Last month, we took a look at the overall picture for deer hunting in Iowa for the previous year and reported locations where hunters might have a better chance to harvest a deer.
The top counties with a better-than-average harvest were featured, and we recommended public areas where a hunter might improve his or her chances for tagging out.
This month we'll look at some recent data for trophy bucks in Iowa and where you're most likely find these big deer.
We're also going to get an update on CWD in the wild deer herd and recount the tale of Iowa's Franz Buck, touted as the highest- scoring wild whitetail ever harvested on professional video.
WHERE THE BIG BUCKS ARE
As we noted in the 2014-15 deer summary in last month's issue, the deer harvest was up slightly compared to the previous year. Big deer harvests were comparatively the same.
"Overall the comments are pretty positive when asking about the 2014-15 deer season," said Iowa Department of Natural Resources Wildlife Research Supervisor Willie Suchy. "Compared to the drought conditions of 2012 and 2013, deer should have been able to achieve full genetic potential due to good vegetative growth throughout the summer."
Deer numbers are stabilizing, and Iowa's wild deer herd is reaching goals set by the Iowa DNR to numbers reflective of those the mid 1990s. "Overall lower deer numbers mostly affect doe numbers," added Suchy. "Hunting pressure has a more direct effect on buck quality."
Since 1953 the Iowa Department of Natural Resources has been compiling data and lists of where trophy deer are taken. Though the numbers give an indication of where big bucks occur more frequently than others, large bucks have been harvested and recorded in many Iowa counties.
Iowa continues to produce trophy deer, and every year hunters have recorded some very impressive trophies. Let's take a look at the top counties in Iowa in the past several years.
Between 2010 and 2014, Warren County leads, with 55 bucks that would qualify as "trophies" under the state's standards. Scoring is the same as the national clubs, but the local minimum qualifying scores differ.
Allamakee and Clayton counties took the second and third spots, respectively, for 2010-2014. Allamakee logged 44 bruiser bucks, while Clayton counted 39. Rounding out the top five counties were Guthrie, at 38 trophy bucks, and Dallas, with 33.
MONSTER BUCKS FROM THE IOWA DEER CLASSIC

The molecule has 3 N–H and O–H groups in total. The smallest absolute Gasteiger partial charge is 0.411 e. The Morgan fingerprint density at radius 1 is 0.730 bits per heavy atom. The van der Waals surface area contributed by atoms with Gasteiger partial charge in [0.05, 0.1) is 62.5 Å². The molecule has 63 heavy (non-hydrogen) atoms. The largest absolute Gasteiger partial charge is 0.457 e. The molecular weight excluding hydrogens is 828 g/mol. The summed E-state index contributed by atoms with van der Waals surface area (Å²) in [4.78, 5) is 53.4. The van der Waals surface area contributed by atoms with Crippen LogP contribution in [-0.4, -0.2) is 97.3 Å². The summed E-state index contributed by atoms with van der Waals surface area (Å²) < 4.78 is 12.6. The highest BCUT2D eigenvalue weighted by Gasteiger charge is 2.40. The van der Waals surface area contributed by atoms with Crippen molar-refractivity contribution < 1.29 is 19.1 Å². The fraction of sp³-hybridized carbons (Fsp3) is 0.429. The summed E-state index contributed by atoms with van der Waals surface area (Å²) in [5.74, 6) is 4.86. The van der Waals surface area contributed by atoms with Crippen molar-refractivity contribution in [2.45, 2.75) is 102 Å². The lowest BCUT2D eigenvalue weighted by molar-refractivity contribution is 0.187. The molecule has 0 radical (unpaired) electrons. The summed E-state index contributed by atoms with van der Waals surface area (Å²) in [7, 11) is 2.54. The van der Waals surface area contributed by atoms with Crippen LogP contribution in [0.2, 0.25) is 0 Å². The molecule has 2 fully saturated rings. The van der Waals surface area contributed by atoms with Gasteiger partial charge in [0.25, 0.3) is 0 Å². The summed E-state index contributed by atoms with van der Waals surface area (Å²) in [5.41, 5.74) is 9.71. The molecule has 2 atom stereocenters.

Each year hunters from across the State and throughout the region converge on Des Moines for the Iowa Deer Classic. The 2015 event was no exception. The classic provides hunters with a pretty good picture of what the possibilities are here in the state.
The top buck for the Iowa Deer Classic was harvested by Kyle Falk. It was a 232 7/8 monster out of Winneshiek County. Following Kyle Falk was the highly publicized Franz Buck, measuring 230 7/8, harvested by Joe Franz out of Marion County. Scott Moeller brought in a very nice buck at 209 0/8 from Jones County.
Phil McGrath, from Lucas County, measured a buck at 204 4/8, and Kyle Shipley had a trophy buck at 203 6/8, from Adams County. With the exception of the Franz Buck, taken by muzzleloader, all were harvested during archery and all were non-typical bucks.
We've highlighted where the top bucks are coming from in recent years. However, trophy bucks are possible from any of our 99 counties. The top 20 bucks at the Iowa Deer Classic represented 16 counties, of which 3 are listed in the top 10.
Tom Litchfield, Iowa Department of Natural Resources deer biologist said it best. "Where do you find them? You find them in the places where other hunters are not looking or are not looking very hard," he advised.
THE FRANZ BUCK
"I bought the farm where the buck was harvested the summer of 2014," said Joe Franz, of Clive, Ia. "Tayler Riggen of Mossy Oak Properties, the listing agent for previous owner, Bruce Hupke, showed me a photo of a huge shed that had been picked up last spring."
Hupke also stated that adjoining neighbor Rich Lewis had found the other shed. "Needless to say, the wheels quickly started turning knowing that I had a true trophy buck on my property that was likely still alive since the sheds were found well after the hunting season."
The deer, which would become known as Palmer due to the significant palmation in his main beams, was seen for the first time on a trail camera in August of 2014.
"He was a beast. I couldn't believe what I was seeing," said Franz. The first photos were sent to Derek Wilkerson, land management specialist for Franz, and the decision was made at that time to keep Palmer's existence between them.
A strategic plan was made, and Franz, along with Wilkerson, who videotaped the hunt, walked out to their Shadow Hunter tower on Oct. 4 for the first attempt at harvesting Palmer.
"It wasn't until about 6:30 when we caught a glimpse of a large rack across the field to the northwest," Franz noted. Palmer had arrived and entered the field. The deer was cautious as he worked his way in.